Sauquoit Woman Returns To Peace Corps

Sauquoit resident Jacquelyn Scibior is among the first Peace Corps volunteers to return to overseas service since the agency’s unprecedented global evacuation in March 2020.


The Peace Corps suspended global operations and evacuated nearly 7,000 volunteers from more than 60 countries at the onset of the Covid-19 pandemic.

“From a young age I knew I wanted to serve as a Peace Corps volunteer, particularly in a Spanish speaking country,” Scibior said. “I look forward to the many ways my life will be impacted by working in a country with a unique culture.”


Scibior is a graduate of Clarkson University with a bachelor’s degree in civil engineering. She also was a skating coach for the Clinton Figure Skating Club.


She will serve as a health volunteer in Peru. The volunteer cohorts are made up of both first-time volunteers and volunteers who were evacuated in early 2020.

“When my older sister passed away, I was forced to grow up and care for my siblings, which required a lot of responsibility,” Scibior said. “This was a blessing in disguise, as I became a strongly driven individual, with a desire to impact the world in a sustainable way.’’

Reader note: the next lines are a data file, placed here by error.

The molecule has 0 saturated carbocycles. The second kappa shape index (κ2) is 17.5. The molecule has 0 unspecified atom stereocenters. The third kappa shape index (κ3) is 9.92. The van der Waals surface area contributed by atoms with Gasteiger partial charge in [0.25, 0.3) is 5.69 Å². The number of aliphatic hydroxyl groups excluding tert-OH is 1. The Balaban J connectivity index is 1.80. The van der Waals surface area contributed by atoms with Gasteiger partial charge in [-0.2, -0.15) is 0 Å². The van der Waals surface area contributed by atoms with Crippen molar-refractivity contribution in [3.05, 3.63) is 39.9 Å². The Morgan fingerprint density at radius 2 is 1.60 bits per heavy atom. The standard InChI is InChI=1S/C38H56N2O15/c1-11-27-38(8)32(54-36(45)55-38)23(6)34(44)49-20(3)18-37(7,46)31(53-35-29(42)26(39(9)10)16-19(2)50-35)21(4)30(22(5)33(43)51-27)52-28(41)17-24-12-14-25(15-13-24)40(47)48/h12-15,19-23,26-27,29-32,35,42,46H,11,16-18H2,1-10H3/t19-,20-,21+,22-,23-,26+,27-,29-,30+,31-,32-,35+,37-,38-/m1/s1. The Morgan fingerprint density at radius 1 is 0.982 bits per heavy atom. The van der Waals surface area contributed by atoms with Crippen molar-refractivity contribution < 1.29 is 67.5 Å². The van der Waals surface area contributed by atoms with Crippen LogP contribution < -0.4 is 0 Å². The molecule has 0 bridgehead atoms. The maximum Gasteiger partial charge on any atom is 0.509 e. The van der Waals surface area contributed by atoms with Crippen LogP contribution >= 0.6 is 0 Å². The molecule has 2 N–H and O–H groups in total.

She has traveled to over 40 countries. “I feel it is my turn to give back and help provide better water, hygiene, and sanitation for those in Peru using my engineering background. I cannot wait for this life changing experience,’’ she said.


Upon finishing a three-month training, volunteers will collaborate with their host communities on locally prioritized projects in one of Peace Corps’ six sectors – agriculture, community economic development, education, environment, health or youth in development – and all will engage in Covid-19 response and recovery work.


In March, the Peace Corps welcomed the first volunteers to service in Zambia. The agency is recruiting volunteers to serve at 24 of the agency’s 60 posts, though all posts have enthusiastically requested the return of volunteers.


She said those who helped her made sacrifices. “My parents, coaches, teachers, community members, family members and friends. I came to appreciate these as I matured, and always felt the best way to show my gratitude would be to give back my knowledge and skills,’’ Scibior said.


“I was always intrigued by the stories my aunt had as an RPCV (returned Peace Corps volunteer), and through years of speaking with Peace Corps staff and returned volunteers, I knew this organization was the perfect avenue for me to give back.


“I enjoyed traveling a lot growing up and remember seeing young children, barefoot, carrying buckets of water to their homes, which had no electricity or running water. This image stuck with me for years, and I continued to seek out experiences in which I could visit more remote and impoverished communities,’’ she said.


She was also impressed by the attitude of those people….



The full story is in this week's edition of the newspaper. 

THE WATERVILLE TIMES